I think we're joining some fantastic company nationally. We're going to be up against some fierce competitors doing a really great job, but we're hoping to do something a little different. We've said it time and time again: we're not trying to re-invent the wheel. Hello! It's TV, first of all. It's news, second of all.
It's morning TV. We know what people need. They need the right mix of information and to be updated. They want a little bit of buzz to share with friends around the water cooler and they want to feel good. It's their entry point to the day. I'm hoping to bring a refreshing new voice to that.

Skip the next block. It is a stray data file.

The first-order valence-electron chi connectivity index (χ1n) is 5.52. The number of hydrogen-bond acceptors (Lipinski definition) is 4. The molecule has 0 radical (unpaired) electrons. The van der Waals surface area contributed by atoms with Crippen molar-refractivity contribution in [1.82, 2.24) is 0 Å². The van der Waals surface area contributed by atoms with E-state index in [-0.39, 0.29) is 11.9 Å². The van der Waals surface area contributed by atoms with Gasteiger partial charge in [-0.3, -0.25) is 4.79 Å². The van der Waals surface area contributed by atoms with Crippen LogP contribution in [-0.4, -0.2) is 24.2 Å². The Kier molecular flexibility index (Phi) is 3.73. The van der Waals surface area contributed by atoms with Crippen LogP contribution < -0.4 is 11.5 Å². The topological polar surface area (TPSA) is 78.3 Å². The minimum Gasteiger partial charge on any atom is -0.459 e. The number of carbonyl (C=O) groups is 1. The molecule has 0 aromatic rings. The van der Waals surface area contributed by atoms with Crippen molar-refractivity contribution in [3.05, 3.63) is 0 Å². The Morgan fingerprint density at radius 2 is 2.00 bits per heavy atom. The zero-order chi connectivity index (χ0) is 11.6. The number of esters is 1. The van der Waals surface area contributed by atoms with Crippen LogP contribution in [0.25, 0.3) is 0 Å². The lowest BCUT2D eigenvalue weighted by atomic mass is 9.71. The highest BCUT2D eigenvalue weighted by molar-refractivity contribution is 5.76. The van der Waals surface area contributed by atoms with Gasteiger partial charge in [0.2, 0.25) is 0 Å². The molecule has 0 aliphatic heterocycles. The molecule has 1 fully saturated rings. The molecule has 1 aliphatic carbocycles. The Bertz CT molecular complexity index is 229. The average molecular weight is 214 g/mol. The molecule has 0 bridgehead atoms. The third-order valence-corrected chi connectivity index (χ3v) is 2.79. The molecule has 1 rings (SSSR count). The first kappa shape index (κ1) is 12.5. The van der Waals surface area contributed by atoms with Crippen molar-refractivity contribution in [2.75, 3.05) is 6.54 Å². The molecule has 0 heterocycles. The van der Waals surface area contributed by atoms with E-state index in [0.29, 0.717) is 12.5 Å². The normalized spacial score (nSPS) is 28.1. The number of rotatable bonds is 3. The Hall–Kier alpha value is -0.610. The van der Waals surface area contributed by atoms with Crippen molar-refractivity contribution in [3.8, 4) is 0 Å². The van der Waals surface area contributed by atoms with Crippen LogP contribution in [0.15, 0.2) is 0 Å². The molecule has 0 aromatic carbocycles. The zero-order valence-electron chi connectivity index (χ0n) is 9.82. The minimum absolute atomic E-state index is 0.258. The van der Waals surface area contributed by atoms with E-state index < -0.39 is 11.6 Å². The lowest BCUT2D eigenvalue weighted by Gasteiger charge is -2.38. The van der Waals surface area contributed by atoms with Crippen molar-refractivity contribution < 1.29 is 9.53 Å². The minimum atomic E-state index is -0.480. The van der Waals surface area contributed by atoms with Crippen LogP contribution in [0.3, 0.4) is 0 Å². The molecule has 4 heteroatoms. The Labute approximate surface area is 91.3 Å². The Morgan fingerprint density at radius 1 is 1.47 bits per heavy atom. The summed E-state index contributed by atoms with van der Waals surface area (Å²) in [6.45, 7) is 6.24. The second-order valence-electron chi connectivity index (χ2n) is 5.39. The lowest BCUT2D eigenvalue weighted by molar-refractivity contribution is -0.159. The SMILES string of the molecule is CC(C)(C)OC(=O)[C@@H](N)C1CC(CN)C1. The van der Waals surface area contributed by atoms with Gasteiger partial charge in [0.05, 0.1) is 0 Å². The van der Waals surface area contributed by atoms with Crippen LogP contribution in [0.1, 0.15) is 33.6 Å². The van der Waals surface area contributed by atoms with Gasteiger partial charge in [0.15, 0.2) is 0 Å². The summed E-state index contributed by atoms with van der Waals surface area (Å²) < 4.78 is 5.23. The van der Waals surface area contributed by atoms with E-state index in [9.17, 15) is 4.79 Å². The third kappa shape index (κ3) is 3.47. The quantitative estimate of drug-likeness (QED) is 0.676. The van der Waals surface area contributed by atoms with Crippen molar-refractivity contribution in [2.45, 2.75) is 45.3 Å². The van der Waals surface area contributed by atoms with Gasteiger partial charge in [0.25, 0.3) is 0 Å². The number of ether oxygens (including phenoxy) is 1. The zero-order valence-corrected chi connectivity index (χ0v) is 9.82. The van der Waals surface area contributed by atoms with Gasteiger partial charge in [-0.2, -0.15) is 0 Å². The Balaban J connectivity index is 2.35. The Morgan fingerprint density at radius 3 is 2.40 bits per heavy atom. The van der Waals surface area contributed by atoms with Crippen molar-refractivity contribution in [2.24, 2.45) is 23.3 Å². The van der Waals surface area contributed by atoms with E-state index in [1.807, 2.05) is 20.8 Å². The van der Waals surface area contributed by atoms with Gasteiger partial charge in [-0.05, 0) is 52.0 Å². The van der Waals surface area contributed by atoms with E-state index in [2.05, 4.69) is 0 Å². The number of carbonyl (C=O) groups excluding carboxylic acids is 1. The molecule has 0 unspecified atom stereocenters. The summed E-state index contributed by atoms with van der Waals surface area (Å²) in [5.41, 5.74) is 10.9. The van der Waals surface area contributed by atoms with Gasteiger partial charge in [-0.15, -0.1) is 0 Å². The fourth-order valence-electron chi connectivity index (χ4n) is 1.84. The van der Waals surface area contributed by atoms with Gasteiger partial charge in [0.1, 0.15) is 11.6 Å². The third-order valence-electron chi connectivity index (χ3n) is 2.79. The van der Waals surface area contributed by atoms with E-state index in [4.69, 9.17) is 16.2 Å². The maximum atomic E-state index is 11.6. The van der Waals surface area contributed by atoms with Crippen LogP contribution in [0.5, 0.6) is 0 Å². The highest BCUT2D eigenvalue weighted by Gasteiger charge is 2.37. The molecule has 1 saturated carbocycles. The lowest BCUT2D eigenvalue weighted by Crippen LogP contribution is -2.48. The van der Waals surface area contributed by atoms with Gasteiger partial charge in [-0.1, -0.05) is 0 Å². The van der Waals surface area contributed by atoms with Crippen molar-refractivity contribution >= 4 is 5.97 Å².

HuffPost: What advice do you have for others who want to get into broadcast journalism?
One of the things that always worries me when I see people get the stars in their eyes is not realizing that they have to put their back into it as well. There's research, study, late nights, early mornings. You have to sacrifice fun things with your friends, you might have to pick up and move across the country away from your family.
I would remind them that it's really important to know who you are and to have a really good sense of yourself. Keep your feet planted firmly on the ground, and build a really good support system around you. Because otherwise all of those other things will be impossible. You can't do it alone.
HuffPost: Anything you want to close with?
I want to say, "thank you" to you and to all the people who have chosen to spend their mornings with us at KTLA. It's been so great and I really do understand that I'm messing up the routine of the morning, but change is good and change is constant. And you're going to be fine, baby girl!
Interview was edited for length.